(29) See, e.g., COOK, supra note 6, ch. 1; see also LORENZEN, supra note 5, at 109 (referring to Hohfeld's fundamental legal conceptions for the idea that a right cannot be said to exist without a remedy for its enforcement); id. at 107 (referring to Hohfeld's view that "[t]he courts of a sovereign state may attach any legal consequences whatever to any state of facts, including acts done in foreign countries" (citing Hohfeld, The Individual Liability of Stockholders and the Conflict of Laws (1909), supra note 4, at 496, 520)). Then, referring to Cook's comment on Loucks v. Standard Oil, Lorenzen further points out that Hohfeld had already made this notion--that the right being enforced is a local right--the basis of his course on the conflict of laws both at Stanford and Yale. Id. (citing W.W.C., Recognition of "Massachusetts Rights" by New York Courts, 28 YALE L.J. 67, 70-71 (1918)).

(30) See, e.g., COOK, supra note 6, at 10-19; LORENZEN, supra note 5, chs. 1 8t 4.

(31) See, e.g., COOK, supra note 6, ch. 6; Cavers, supra note 8, at 178.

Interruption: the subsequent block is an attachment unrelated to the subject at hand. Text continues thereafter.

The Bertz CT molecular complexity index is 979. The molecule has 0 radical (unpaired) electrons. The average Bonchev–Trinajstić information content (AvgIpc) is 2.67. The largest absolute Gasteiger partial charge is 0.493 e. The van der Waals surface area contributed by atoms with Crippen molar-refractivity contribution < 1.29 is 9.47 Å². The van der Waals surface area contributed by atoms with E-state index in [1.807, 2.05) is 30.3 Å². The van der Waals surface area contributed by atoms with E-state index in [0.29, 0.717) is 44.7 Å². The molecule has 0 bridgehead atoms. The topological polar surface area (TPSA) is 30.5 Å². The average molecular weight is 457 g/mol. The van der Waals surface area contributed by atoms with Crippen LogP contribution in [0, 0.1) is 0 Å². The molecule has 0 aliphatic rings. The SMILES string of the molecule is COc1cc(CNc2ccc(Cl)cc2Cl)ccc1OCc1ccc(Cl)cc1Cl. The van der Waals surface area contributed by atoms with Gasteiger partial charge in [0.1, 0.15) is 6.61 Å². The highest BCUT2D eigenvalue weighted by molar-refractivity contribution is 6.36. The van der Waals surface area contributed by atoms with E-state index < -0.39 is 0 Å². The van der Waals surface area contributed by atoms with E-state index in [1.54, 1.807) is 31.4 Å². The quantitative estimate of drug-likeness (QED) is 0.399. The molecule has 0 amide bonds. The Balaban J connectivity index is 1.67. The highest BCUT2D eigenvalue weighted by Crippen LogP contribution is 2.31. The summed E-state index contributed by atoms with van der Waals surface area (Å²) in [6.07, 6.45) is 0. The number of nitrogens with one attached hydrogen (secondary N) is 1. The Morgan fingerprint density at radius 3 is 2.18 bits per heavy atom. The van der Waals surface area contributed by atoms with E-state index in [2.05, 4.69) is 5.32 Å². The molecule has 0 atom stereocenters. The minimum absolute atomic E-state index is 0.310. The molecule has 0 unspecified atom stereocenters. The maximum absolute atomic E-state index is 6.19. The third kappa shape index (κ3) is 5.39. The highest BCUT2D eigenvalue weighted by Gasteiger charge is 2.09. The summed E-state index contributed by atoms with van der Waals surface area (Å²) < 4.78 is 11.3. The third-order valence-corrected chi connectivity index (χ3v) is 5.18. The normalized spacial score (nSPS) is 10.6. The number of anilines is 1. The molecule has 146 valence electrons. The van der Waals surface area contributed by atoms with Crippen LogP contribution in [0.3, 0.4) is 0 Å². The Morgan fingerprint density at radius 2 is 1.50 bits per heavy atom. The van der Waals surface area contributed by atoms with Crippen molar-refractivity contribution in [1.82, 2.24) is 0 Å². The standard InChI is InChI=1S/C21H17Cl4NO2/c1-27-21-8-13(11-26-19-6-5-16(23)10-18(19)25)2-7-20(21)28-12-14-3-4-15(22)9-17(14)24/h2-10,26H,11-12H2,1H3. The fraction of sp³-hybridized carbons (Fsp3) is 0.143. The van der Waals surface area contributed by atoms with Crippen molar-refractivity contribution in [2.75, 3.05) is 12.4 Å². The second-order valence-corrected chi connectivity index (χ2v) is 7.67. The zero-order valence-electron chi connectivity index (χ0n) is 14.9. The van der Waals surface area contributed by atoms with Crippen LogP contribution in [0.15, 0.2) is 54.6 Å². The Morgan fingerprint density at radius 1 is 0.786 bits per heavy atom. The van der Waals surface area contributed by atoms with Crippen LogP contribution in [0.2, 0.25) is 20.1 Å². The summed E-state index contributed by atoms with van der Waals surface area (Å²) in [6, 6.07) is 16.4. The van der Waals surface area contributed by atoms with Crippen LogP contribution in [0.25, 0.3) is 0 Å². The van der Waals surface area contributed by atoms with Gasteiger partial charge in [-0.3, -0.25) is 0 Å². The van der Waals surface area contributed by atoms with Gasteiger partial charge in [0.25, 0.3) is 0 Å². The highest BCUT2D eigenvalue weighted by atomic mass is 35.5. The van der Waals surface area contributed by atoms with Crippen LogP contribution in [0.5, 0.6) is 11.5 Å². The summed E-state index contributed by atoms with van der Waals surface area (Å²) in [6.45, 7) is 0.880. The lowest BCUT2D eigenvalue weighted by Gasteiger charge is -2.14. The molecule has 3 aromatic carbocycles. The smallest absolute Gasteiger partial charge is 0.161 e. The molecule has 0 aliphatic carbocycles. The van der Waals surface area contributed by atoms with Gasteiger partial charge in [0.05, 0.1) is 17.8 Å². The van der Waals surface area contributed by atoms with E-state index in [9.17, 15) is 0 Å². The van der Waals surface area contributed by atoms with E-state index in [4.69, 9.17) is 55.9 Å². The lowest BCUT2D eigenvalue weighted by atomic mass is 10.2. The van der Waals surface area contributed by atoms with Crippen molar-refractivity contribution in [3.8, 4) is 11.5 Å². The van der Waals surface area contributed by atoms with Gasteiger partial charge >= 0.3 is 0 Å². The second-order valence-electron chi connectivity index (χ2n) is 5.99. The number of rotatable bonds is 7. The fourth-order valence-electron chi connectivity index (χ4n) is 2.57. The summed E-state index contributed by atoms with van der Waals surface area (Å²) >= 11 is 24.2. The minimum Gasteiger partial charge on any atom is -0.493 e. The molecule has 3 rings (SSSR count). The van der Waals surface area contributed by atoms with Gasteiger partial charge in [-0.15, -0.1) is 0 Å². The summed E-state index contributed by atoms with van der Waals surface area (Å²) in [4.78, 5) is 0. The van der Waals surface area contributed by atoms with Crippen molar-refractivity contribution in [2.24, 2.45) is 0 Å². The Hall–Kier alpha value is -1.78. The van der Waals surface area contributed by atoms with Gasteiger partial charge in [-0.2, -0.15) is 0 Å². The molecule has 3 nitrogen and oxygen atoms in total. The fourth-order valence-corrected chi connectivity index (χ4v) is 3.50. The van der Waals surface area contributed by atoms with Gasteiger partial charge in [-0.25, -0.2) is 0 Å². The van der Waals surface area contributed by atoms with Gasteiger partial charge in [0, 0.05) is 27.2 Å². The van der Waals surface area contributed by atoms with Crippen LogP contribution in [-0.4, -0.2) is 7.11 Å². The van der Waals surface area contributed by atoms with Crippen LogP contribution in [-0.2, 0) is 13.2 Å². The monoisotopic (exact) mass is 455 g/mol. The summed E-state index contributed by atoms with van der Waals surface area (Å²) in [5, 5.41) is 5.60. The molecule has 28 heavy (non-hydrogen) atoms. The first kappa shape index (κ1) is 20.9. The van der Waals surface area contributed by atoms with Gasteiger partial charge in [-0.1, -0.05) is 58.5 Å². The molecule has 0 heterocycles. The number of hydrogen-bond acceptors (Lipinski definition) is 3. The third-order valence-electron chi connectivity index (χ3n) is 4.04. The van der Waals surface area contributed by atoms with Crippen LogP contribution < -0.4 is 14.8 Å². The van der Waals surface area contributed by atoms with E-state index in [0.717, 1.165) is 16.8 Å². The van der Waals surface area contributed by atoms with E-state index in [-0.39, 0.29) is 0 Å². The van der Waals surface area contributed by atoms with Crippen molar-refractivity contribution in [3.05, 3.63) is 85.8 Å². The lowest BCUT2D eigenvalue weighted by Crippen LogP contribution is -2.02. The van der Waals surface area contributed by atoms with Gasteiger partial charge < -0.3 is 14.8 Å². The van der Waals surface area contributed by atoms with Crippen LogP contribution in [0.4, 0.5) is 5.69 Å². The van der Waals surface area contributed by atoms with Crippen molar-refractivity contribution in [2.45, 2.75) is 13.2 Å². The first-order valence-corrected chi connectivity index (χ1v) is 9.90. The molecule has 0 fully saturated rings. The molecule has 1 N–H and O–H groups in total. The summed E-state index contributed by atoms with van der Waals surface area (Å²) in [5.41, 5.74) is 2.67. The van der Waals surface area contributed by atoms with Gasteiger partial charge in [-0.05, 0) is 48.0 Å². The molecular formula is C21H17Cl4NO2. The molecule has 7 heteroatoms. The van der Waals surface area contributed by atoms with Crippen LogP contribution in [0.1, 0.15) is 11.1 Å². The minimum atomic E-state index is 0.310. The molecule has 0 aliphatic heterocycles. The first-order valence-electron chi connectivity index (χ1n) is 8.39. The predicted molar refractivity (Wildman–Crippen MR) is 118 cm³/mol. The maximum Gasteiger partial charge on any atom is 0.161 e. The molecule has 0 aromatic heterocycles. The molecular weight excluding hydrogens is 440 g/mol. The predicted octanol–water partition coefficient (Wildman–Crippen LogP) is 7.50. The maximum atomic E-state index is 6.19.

(32) On the predominance of forum law see, in particular, Ehrenzweig, Lex Fori--Basic Rule, supra note 9; Ehrenzweig, Proper Law, supra note 9.

(33) See, e.g., LORENZEN, supra note 5, chs. 4-j (discussing the traditional problem of conflicting classification, i.e., where the forum and foreign law have different views on the classification of a set of facts or a rule). Cook focuses rather on the problem of classification by the forum, for purposes of choice of law as distinct from domestic law.

(34) See, e.g., COOK, supra note 6, chs. 6-8 (dealing with domicile and the classification of presumptions and burdens of proof as substantive or procedural).

(35) See LORENZEN, supra note 5, at 15,17. Notably, Lorenzen's writing, like that of some other contemporary scholars (e.g., Yntema, Griswold) makes extensive reference to foreign civil law and common law scholarship.

(36) See, e.g., LORENZEN, supra note 3, chs. 9-10 (discussing requirements of form in contracts and in wills); 13 (discussing the choice rule in tort).

(37) See Yntema, supra note 12, at 468.

(38) Cavers, Critique, supra note 8, at 173-76.